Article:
Overcoming an initial language barrier

Imagine completing a form that asks for your initials—the first letters of each of your names. Now imagine you’re from a culture where your name isn’t written in letters, but in strokes and characters.

Some basic stroke orders of Chinese characters

In some cases, the concept of initials needs clarification, as the sign below indicates. The sign, spotted at Simon Fraser University by Seanna Takacs, explains in Chinese how to identify one’s initials.

A sign that explains what ''initials'' are

Isn’t this clever? Apparently, the staff only needs to point at the sign, and it does the rest.

But this raises some questions

  • Was the form tested on all audiences?
  • Are initials necessary, or could the form ask for different information?

Would you have designed it that way?

In my day-to-day life, I often think about design problems as I encounter them. I find myself wondering about information that I don’t have—details that would help me solve the problem I noticed. And I wonder: faced with the same constraints, would I have come up with the same solution? Here’s one I encountered.

Passengers waiting to board a ferryLast week, some friends wanted to visit their family on an island. Where I live, people use ferries to get to travel between various islands and the mainland. At times, I’ve made the crossing on foot, by bus, or by passenger car. The choice might depend on the size of our group, how far we’re going on the other side, how much we want to spend, what time of day and year we’re travelling. On busy days the ferries fill to capacity, and traffic reports may announce “a 1- or 2-sailing wait” between points. From time to time the media discusses changes to ferry service, prices, and ridership. All in all, there are a lot of factors influencing the deceptively simple question: “When I get to the ferry, will there be space for me on board?” The question could also be: “Can I avoid waiting in line?”

The ferry company’s website answers this question in a seemingly fragmented way, and that got me thinking: why was the answer fragmented, and what user needs was the website’s current design meeting? The ferry company segments its audience by mode of travel. This segmentation is logical for an audience motivated by cost, because a ferry passenger on foot pays less than a ferry passenger in a car. But when other decision-making factors are more important than price—such as space availability—segmenting users by mode of travel might not be helpful.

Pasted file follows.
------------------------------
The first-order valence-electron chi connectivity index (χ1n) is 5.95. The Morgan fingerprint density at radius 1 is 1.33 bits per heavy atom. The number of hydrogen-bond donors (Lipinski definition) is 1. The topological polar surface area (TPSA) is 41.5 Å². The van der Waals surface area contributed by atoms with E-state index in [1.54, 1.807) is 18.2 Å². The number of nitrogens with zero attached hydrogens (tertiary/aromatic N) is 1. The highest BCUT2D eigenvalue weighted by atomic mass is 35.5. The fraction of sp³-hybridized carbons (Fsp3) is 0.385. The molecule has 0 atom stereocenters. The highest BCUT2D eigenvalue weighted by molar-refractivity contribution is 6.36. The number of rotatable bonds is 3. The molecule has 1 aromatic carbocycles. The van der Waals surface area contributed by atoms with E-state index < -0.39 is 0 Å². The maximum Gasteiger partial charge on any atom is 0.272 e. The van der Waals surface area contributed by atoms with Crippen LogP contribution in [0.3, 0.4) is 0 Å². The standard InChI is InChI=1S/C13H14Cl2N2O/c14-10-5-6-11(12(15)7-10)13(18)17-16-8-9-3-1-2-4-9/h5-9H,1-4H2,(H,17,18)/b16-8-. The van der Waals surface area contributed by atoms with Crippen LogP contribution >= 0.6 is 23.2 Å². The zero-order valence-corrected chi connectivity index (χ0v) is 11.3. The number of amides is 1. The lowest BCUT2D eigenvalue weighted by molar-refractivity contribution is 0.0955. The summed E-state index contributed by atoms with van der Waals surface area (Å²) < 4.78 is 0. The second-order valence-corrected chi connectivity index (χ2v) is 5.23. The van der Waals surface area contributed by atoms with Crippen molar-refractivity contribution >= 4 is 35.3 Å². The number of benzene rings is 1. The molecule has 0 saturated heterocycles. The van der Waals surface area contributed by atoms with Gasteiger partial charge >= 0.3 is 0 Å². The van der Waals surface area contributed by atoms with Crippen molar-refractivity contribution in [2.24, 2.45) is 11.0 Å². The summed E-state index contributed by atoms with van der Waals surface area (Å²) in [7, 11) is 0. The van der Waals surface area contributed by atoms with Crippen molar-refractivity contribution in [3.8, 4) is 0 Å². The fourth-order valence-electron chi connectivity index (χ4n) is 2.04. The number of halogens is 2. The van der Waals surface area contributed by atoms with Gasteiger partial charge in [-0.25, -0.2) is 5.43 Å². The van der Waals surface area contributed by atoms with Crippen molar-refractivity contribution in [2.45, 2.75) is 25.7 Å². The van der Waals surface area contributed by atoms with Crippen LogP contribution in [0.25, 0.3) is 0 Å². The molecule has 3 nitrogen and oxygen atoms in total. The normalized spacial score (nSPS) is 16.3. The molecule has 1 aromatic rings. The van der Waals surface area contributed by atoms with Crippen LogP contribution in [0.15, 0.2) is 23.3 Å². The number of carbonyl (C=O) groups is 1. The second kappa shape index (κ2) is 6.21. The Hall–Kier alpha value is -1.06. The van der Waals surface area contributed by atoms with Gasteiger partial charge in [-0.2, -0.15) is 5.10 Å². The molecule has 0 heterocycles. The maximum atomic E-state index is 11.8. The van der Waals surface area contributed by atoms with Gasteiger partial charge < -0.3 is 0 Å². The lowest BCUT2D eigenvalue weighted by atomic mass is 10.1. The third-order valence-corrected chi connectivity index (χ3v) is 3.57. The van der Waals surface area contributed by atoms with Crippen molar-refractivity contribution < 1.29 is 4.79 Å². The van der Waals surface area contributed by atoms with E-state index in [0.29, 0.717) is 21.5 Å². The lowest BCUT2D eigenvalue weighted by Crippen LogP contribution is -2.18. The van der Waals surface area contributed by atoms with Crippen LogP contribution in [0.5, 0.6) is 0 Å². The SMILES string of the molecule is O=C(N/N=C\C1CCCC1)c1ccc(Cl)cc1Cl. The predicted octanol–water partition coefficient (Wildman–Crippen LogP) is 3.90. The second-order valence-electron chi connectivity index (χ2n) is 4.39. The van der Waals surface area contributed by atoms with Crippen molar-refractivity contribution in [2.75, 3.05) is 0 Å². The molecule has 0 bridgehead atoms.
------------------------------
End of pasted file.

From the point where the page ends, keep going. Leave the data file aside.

Can I avoid waiting?

The friends I mentioned earlier had all the time in the world to get to their family on the island. But they didn’t want to wait in line for hours. Finding the answer to “is there space for us, or will we have to wait” is complicated because the answers seem to be organized by mode of travel on different pages of the website. Here’s a reproduction of one of the first “is there space for me” answers I found on the website:

Is there space on the ferry?

Given the question, the above screen may not be clear. What is deck space? And—look closely at the orange bar—how much deck space is available? Is it zero or 100%? Is a reservation the same thing as a ticket? Does everyone require a reservation to board?

Here’s another way to present the same information, this time making it clearer that a driver’s willingness to pay more may influence wait time:

No reserved spaces on the ferry

Now it’s clear that this information about availability only applies to vehicles that want a reservation. That means foot passengers, bus passengers, and cyclists still don’t have an answer to the “will we have to wait” question. From experience, frequent travellers already know part of the answer: passengers on foot almost never have to wait, but occasional travellers and tourists wouldn’t know this. And travellers with vehicles may wonder about alternatives, because leaving the car on shore and boarding on foot could put them on an earlier ferry. The answer to “can we avoid waiting” may require a comparison of wait times for each mode of travel.

Here’s another way to present the information, this time listing more modes of travel:

Different types of space on the ferry

The above screen answers the “can we avoid waiting” question more clearly. In addition to providing greater certainty for some modes of travel, it also meets the (presumed) business need of generating revenue by selling reservations.

Design questions, but no answers

It’s easy to theoretically “solve” a design problem that we encounter, but there are always unknowns.

  • Is there really a design problem? How would we know?
  • Would this design have been technically possible?
  • Would this design have been affordable?
  • Would this design have met the needs of many users, or only a few?
  • Would this design have been ill received by customers or interested groups?
  • and so on….

So if you can’t know all the answers, why bother with the exercise? Because it’s what we do, in our line of work.

The trigger for this exercise

Here’s an excerpt of the screen that inspired this post.

Excerpt of the original screen